A Struggle for Hope
A Struggle for Hope
I can hear the children crying, though. They are frightened. And with good reason.
The lights are off in the dining room, the non-fighters dozing beside the children. Our fighters are trying to catch some sleep in their quarters, except for those on guard duty. The battle today was terrible. We lost over a dozen of our fellow Kibbutzniks. Arab soldiers who want us dead surround us on all sides. We are waiting for reinforcements, but so far none have arrived. Soon we might have to evacuate the women and children – that is, the women who aren’t part of the fighting force. And as a kibbutz, a community that does everything together – eat, work in the fields, even raise the children – what happens to one of us happens to each of us.
Simon speaks quietly. “I’m sorry to wake you, Ruth. But the children need help. And I know you can do something.” He makes a suggestion: “Tell them our story.”
“I’ve told it a dozen times!” I object.
“It doesn’t matter if you tell it a hundred,” he answers, a slight smile on his face. “They love it. And it gives them hope.”
Ruth, is a storyteller. Telling stories kept her alive for the duration of her time in Auschwitz during the Holocaust of World War II. Now in the newly created state of Israel, 17-year-old Ruth continues to use her talent for storytelling to help her stay alive, share her story of hope and encourage the younger children to share theirs.
Miraculously, at the end of the war, Ruth finds her brother Simon, and they make their way to Palestine smuggling young children from Poland. During this operation, Ruth meets her future boyfriend, Zvi, another teenage Holocaust survivor. In May 1948, the state of Palestine is divided after WWII into the state of Israel and the Arab state.
A Struggle for Hope opens in 1948, with the Arabs attacking Ruth’s Kibbutz David. The displaced Jews are hopeful of a fresh start in Palestine but continue to find themselves in a battle, the conflict between the two states that continues to this day.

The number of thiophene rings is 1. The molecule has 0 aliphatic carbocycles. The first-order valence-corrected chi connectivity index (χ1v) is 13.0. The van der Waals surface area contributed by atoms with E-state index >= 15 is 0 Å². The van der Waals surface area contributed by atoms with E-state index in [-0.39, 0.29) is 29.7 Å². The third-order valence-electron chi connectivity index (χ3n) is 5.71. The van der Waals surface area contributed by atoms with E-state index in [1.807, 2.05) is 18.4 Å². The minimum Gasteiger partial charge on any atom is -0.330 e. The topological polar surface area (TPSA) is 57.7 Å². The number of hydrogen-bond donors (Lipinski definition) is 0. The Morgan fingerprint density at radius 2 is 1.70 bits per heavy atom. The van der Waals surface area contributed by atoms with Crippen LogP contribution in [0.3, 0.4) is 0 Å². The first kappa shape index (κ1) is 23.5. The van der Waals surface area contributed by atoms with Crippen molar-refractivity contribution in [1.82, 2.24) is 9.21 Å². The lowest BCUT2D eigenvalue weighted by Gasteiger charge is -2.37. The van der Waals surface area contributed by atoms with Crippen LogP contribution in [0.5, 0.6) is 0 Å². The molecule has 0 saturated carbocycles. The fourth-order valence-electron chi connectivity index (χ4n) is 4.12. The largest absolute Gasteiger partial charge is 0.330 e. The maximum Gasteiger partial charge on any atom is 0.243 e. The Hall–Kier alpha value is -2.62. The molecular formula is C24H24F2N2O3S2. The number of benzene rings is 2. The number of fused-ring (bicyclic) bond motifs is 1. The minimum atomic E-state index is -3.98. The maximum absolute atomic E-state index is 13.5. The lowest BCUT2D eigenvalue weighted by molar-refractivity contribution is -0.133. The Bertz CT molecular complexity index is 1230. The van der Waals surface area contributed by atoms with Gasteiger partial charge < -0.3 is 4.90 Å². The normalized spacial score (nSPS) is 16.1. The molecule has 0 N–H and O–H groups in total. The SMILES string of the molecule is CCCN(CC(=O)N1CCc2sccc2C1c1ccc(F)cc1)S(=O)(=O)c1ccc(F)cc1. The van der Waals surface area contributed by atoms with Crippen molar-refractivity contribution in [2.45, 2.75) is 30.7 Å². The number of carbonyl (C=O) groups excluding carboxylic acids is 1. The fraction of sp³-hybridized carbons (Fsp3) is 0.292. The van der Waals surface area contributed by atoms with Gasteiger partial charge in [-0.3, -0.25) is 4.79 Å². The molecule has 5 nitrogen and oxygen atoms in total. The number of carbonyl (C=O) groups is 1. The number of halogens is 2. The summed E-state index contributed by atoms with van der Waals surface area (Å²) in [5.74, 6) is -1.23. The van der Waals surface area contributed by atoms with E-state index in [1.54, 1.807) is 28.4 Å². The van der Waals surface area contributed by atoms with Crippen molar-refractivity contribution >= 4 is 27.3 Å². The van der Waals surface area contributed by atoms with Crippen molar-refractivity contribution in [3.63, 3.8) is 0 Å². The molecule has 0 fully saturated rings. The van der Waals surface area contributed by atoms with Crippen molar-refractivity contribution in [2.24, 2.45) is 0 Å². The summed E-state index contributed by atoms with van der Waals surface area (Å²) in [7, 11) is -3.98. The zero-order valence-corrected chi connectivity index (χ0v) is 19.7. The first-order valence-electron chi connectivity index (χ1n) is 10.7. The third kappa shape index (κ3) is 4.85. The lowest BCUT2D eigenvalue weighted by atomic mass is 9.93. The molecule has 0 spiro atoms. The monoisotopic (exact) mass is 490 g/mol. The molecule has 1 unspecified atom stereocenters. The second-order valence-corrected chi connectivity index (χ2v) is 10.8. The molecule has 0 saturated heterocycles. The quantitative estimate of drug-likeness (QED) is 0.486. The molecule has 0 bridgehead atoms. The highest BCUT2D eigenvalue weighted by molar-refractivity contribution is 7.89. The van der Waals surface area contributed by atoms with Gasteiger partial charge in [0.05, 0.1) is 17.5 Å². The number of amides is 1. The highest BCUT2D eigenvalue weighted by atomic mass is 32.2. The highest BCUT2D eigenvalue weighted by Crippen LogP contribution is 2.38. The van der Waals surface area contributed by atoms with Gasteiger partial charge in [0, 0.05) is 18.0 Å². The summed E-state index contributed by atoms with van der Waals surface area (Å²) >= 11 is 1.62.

Part two takes readers back to Ruth’s time in Auschwitz and the story of the Auschwitz Rebellion (October 7, 1944) and how her storytelling played a role in supporting the uprising.
Against the backdrop of these historic events, Matas, the acclaimed author of stories for young readers of Jews in WWII Europe, weaves another story of the Holocaust. What is new and rarely covered in children’s literature are the challenges facing the Jews after the war and the political machinations which led to the division of Palestine. Matas does a valiant job of tackling some very challenging concepts: philosophical – the question of the existence of God; and political – Jew versus Jew and Jew versus Arab. Ultimately, it is the quest for hope and a better future that motivates the characters and sustains them through some very dark days.
This short novel covers a great deal of ground. Young readers are likely to be aware of the Holocaust but not so likely to be aware of the struggles post WWII. Combining these stories is not problematic, but I hope, in future, Matas writes more on the less covered post-war events in the Middle East. A glossary of Hebrew words and the historical figures, pivotal to the creation of the State of Israel, is included and clarifies the plot.
The action keeps readers on the edge of their seats. A touch of romance softens some of the harsh realities the characters face. And the comfort, compassion and belonging to a communal family sustains their struggle for hope in the face of adversity.
Ruth Scales McMahon is a professional librarian working in a high school in Lethbridge Alberta. She is the co-chair of the Rock Mountain Book Award.